Student research: Acquisition of Hebrew degree modifiers

Bruria Miron, an MA student in the Linguistics in Clinical Research program, is interested in Children’s acquisition of adjectives and degree modifiers. In a seminar study, she tried to identify a critical age for the acquisition of Quantity degree modifiers among native Hebrew speaking children. In Hebrew, the quantity words kcat ('little'/'few') and harbe ('much'/'many') can be combined with a word like yoter ('more') in two ways, where the choice of which word is interpreted as a degree modifier depends on the choice of word order. For example, consider the context shown in the picture, in which Dubi has 6 markers and Snoopy has 4 markers. In this context, the following two sentences are not equivalent:

  1. le-dubi yeš kcat yoter me-ašer le-snupi. (literally: 'Dubi has little more than Snoopy' - True)
  2. le-dubi yeš yoter kcat me-ašer le-snupi. (literally: 'Dubi has more little than Snoopy' - False, because 'more little' means 'less')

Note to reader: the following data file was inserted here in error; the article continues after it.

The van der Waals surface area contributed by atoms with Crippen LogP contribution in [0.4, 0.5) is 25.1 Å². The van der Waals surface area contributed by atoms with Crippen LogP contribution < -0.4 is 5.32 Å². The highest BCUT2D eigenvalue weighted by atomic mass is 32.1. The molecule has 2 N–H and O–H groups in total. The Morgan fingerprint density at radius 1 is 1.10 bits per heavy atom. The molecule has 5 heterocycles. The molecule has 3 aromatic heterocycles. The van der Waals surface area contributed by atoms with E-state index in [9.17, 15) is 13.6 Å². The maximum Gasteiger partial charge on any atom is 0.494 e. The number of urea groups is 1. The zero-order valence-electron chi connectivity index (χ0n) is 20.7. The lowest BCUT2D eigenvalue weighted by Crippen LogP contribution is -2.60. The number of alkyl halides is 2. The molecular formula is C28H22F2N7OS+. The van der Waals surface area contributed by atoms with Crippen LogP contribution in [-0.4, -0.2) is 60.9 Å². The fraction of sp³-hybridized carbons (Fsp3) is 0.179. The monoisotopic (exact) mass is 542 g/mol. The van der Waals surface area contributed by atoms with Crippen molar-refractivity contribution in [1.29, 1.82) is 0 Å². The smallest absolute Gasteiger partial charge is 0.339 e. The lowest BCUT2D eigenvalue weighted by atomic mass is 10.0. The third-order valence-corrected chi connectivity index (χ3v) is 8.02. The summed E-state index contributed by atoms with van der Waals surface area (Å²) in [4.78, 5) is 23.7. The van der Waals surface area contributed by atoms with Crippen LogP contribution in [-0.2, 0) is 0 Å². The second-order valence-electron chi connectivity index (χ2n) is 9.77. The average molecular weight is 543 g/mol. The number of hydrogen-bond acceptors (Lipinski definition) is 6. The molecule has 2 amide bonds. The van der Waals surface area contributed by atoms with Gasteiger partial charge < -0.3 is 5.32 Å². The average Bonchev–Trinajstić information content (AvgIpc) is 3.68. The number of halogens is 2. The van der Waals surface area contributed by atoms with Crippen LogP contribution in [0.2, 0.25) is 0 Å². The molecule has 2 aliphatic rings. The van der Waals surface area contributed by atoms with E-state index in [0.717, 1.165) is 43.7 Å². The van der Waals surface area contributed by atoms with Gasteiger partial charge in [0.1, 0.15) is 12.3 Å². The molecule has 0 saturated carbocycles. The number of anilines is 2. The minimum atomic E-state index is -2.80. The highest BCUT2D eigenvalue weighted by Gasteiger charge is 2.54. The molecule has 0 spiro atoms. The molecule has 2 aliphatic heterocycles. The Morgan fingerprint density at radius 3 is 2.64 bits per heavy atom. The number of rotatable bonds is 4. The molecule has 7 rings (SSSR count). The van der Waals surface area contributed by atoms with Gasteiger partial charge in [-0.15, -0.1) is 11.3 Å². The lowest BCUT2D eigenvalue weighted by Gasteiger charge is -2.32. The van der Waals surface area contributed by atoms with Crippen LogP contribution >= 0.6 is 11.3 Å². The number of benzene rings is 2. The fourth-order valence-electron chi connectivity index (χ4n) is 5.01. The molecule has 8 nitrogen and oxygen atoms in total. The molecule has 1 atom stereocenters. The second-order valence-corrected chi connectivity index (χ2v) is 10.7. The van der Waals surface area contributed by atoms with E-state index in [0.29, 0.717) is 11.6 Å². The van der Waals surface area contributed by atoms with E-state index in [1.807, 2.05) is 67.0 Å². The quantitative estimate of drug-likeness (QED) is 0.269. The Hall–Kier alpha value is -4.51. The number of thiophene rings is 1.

Bruria found that by age 6-7, 80% of children have acquired the correct syntactic use of degree modifier kcat, whereas at the age 5-6 most of the children have not acquired it yet. 80% of them still understood kcat yoter (which is 'more') as yoter kcat (which is 'less'). This effect was highly significant. Under the supervision of Dr. Galit Weidman Sassoon and Prof. Sharon Armon Lotem, Bruria is now working on expanding her study of Degree Modifiers and looking to identify the acquisition age and process among bi-lingual English-Hebrew children.